January 20, 2010 at 3:14 pm by Capitol Avenue Club under Atlanta Braves
On Monday, Dave Cameron of Fangraphs, a gifted author and great baseball mind, writes:
Over the weekend, Chuck Brownson did a post over at THT Live, showing the premium that a few teams have been willing to pay for closers this winter, even as the market for nearly everyone else collapsed. Despite a pullback on spending, some clubs still value late inning relievers enough to pay a premium to acquire guys who have had success in that role.
WAR, as you probably know, doesn’t think much of relief pitchers. The very best relievers in the game are generally worth +2 to +2.5 wins over a full season, or about the same as an average everyday player. This has caused quite a few people to state that WAR doesn’t work for relievers, because the results of the metric don’t match what they believe to be true about relief pitcher value. I think it works just fine.
It depends on your definition of “works just fine” is and what you’re using it for. There are two important concepts to consider when valuing relievers. One is production and one is leverage. Relievers are undervalued in both aspects by WAR (especially Fangraphs WAR).
First of all, the metric of choice for quantifying the production aspect is FIP–fielding independent pitching. Drawing from Fangraphs’ glossary: “The FIP formula is (HR*13+(BB+HBP-IBB)*3-K*2)/IP, plus a league-specific factor that scales FIP to match league average ERA for a given season and league.” It’s a fine metric, however, as I mentioned, it undervalues relievers. Relievers, presumably due to the fact that they rarely face a batter twice on the same night, have historically posted lower ERA’s than FIP’s. If that’s not a coincidence (I don’t believe it is), there is obviously something wrong with using FIP as your metric of choice.
Realistically, if FIP were given an additional role-specific factor (or if the league-specific factor accounted for pitching role), this wouldn’t be an issue. However, such is not the case, and presents a limitation (and, thus, a flaw) when valuing relievers.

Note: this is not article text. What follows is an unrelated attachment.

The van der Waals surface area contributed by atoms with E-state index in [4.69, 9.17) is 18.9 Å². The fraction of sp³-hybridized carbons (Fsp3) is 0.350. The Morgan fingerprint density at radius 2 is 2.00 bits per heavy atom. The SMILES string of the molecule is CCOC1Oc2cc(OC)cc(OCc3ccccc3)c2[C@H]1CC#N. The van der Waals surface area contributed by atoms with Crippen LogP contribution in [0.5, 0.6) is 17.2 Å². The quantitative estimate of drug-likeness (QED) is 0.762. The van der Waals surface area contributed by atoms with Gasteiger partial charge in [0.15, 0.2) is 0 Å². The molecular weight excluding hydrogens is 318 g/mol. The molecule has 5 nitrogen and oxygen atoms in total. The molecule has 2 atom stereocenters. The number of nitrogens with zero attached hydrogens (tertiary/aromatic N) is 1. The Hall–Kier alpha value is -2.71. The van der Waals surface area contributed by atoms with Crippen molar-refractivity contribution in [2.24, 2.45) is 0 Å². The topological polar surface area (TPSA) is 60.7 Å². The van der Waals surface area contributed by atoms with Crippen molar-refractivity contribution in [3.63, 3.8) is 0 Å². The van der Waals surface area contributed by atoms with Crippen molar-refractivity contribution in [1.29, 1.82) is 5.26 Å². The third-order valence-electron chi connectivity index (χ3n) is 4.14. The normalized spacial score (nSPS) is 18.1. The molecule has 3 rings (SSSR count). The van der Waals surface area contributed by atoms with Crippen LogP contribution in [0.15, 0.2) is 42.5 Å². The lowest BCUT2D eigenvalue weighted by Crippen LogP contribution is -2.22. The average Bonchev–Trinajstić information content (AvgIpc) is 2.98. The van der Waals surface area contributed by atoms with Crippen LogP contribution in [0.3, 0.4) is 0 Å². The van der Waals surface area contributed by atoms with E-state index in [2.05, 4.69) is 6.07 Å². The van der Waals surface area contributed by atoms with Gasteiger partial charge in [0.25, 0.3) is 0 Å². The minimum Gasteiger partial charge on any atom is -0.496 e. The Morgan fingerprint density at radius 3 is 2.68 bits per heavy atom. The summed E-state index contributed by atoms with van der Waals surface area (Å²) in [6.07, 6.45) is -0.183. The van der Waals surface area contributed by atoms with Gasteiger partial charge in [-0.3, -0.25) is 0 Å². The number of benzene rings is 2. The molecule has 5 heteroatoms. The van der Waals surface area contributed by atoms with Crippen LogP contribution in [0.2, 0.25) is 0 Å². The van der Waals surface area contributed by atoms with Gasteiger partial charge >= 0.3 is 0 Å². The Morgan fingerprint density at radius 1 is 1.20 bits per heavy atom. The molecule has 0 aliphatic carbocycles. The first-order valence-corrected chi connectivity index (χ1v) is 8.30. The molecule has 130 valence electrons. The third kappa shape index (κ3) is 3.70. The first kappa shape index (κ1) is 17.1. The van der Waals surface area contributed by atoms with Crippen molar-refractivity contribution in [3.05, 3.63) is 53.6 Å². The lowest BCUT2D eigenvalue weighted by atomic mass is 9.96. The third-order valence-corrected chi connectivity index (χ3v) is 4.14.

While the quality of their work is very high, the quantity is low, which limits their total value. It’s nearly impossible to rack up huge win values while facing less than 300 batters per season. Yes, each of those batters faced are more critical to a win than a regular batter faced, but this is accounted for in WAR.
The average Leverage Index of a closer is about 1.8, meaning that each plate appearance is about 80 percent more important than an average PA. We give the closer credit for half of that, based on the principle of chaining.
If I understand this correctly, you average the reliever’s average leverage index and one to get their (we’ll call it) “chained leverage index”, calculate how much the pitcher’s production was worth, multiply it by said chained leverage index, and get, well…. what, exactly?
This fails to give us a picture perfect idea of what the reliever is or was actually worth. It depends on the question. If you’re asking, “how much did a reliever produce?”, a simple role-adjusted FIP calculation (converting it to runs/wins) will do just fine. However, as you’ve mentioned, relievers are usually worth more than their production to a team.